It’s not just 16 teams left to play for a college basketball national championship, but 195 bettors competing for $43,375.
And that’s just the way Station Casinos likes it.
"The Last Man Standing Contest has really caught on throughout our properties for both March Madness and the NFL," said Jason McCormick, director of race and sports operations at Red Rock, the hub for Station Casinos. "We love the format and absolutely stress that we make no money off it. All the entry fees go toward the top prize."
Last year the winner received $49,000 with Stations allowing the purchase of three entries at $25 apiece plus a fourth one free. This year the format was four tickets at $25 with a fifth one free. The hope was for more potential entries, but it wound up in a slightly lesser total purse.
"Blame the economy," McCormick said. "We knew the economic situation would factor in for the contest, but we are very pleased to have gotten 2,117 entries. Green Valley Ranch and here at Red Rock were especially strong and our administrative assistant Carolyn Evely is the reason this contest works."
Last Man Standing was born in 2004 at Texas Station under Bill Walkowski and Bert Cirincione, the latter now operating the Aliante book. It was run just for the NFL, but the concept caught the eye of Station Casinos management.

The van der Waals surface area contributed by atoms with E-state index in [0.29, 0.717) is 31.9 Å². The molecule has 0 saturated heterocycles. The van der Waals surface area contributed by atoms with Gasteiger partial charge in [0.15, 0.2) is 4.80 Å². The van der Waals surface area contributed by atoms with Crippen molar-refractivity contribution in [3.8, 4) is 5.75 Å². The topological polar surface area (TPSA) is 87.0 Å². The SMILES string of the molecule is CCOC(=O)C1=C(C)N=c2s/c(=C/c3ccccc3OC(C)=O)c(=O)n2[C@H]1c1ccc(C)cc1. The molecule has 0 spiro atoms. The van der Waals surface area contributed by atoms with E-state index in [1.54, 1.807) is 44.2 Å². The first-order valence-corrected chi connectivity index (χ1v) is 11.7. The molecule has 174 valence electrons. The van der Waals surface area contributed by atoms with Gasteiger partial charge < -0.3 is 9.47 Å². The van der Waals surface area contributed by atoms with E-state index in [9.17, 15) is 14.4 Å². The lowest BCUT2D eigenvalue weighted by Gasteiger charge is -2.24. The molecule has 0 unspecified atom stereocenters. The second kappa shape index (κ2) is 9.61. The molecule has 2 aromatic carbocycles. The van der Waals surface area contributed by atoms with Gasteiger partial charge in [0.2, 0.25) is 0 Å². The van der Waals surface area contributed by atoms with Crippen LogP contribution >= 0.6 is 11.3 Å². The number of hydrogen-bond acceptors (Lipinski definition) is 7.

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"We saw how the contest was really building some steam at Fiesta Rancho and it got to where Stations wanted to make it a brand name," McCormick said. "It’s the second straight year for March Madness and we have one for NASCAR going on at the Fiestas (Rancho and Henderson).
McCormick said the Last Man Standing concept, where you pick games against the spread until only one entrant is left, can be applied to college football in the future.
"We’re tossing around the idea of one for college football to go with the NFL, but the one danger is to run so many that the market becomes saturated," McCormick said. "What we like about the contest is that it is so simple. Make a pick, win and we’ll see you tomorrow."
It will be an anxious wait for the 195, who still have a possible five days of action over nearly two weeks before a winner is known.
"I’m optimistic that it will come down to one person and that we won’t need a tiebreaker," McCormick said. "I know for a lot of people winning $43,375 can be a life-changing experience. That’s what makes this so exciting for us."